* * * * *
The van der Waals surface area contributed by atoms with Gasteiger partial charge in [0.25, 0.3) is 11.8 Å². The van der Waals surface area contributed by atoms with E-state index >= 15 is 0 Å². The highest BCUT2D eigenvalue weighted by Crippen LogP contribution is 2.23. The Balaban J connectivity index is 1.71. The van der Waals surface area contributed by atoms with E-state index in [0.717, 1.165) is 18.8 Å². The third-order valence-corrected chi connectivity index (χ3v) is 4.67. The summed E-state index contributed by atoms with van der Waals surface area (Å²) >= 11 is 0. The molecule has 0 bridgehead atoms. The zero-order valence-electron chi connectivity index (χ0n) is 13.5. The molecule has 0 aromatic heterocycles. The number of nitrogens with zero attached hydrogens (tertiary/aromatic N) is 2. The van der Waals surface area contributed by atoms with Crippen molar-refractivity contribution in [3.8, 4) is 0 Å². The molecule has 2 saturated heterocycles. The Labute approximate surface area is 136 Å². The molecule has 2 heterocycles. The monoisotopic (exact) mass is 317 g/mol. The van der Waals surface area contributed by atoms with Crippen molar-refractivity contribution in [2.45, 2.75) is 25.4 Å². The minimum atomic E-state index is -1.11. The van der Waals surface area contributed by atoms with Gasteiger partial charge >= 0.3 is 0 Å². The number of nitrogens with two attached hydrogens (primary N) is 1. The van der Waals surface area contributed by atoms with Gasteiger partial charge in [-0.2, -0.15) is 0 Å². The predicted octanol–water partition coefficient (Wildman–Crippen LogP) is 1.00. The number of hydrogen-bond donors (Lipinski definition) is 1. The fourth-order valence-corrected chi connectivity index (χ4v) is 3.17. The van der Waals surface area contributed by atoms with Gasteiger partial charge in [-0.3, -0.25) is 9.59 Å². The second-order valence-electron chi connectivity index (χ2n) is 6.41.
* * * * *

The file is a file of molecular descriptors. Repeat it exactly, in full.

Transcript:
The van der Waals surface area contributed by atoms with Gasteiger partial charge in [0.25, 0.3) is 11.8 Å². The van der Waals surface area contributed by atoms with E-state index >= 15 is 0 Å². The highest BCUT2D eigenvalue weighted by Crippen LogP contribution is 2.23. The Balaban J connectivity index is 1.71. The van der Waals surface area contributed by atoms with E-state index in [0.717, 1.165) is 18.8 Å². The third-order valence-corrected chi connectivity index (χ3v) is 4.67. The summed E-state index contributed by atoms with van der Waals surface area (Å²) >= 11 is 0. The molecule has 0 bridgehead atoms. The zero-order valence-electron chi connectivity index (χ0n) is 13.5. The molecule has 0 aromatic heterocycles. The number of nitrogens with zero attached hydrogens (tertiary/aromatic N) is 2. The van der Waals surface area contributed by atoms with Crippen molar-refractivity contribution in [3.8, 4) is 0 Å². The molecule has 2 saturated heterocycles. The Labute approximate surface area is 136 Å². The molecule has 2 heterocycles. The monoisotopic (exact) mass is 317 g/mol. The van der Waals surface area contributed by atoms with Crippen molar-refractivity contribution in [2.45, 2.75) is 25.4 Å². The minimum atomic E-state index is -1.11. The van der Waals surface area contributed by atoms with Gasteiger partial charge >= 0.3 is 0 Å². The number of nitrogens with two attached hydrogens (primary N) is 1. The van der Waals surface area contributed by atoms with Gasteiger partial charge in [-0.2, -0.15) is 0 Å². The predicted octanol–water partition coefficient (Wildman–Crippen LogP) is 1.00. The number of hydrogen-bond donors (Lipinski definition) is 1. The fourth-order valence-corrected chi connectivity index (χ4v) is 3.17. The van der Waals surface area contributed by atoms with Gasteiger partial charge in [-0.3, -0.25) is 9.59 Å². The second-order valence-electron chi connectivity index (χ2n) is 6.41.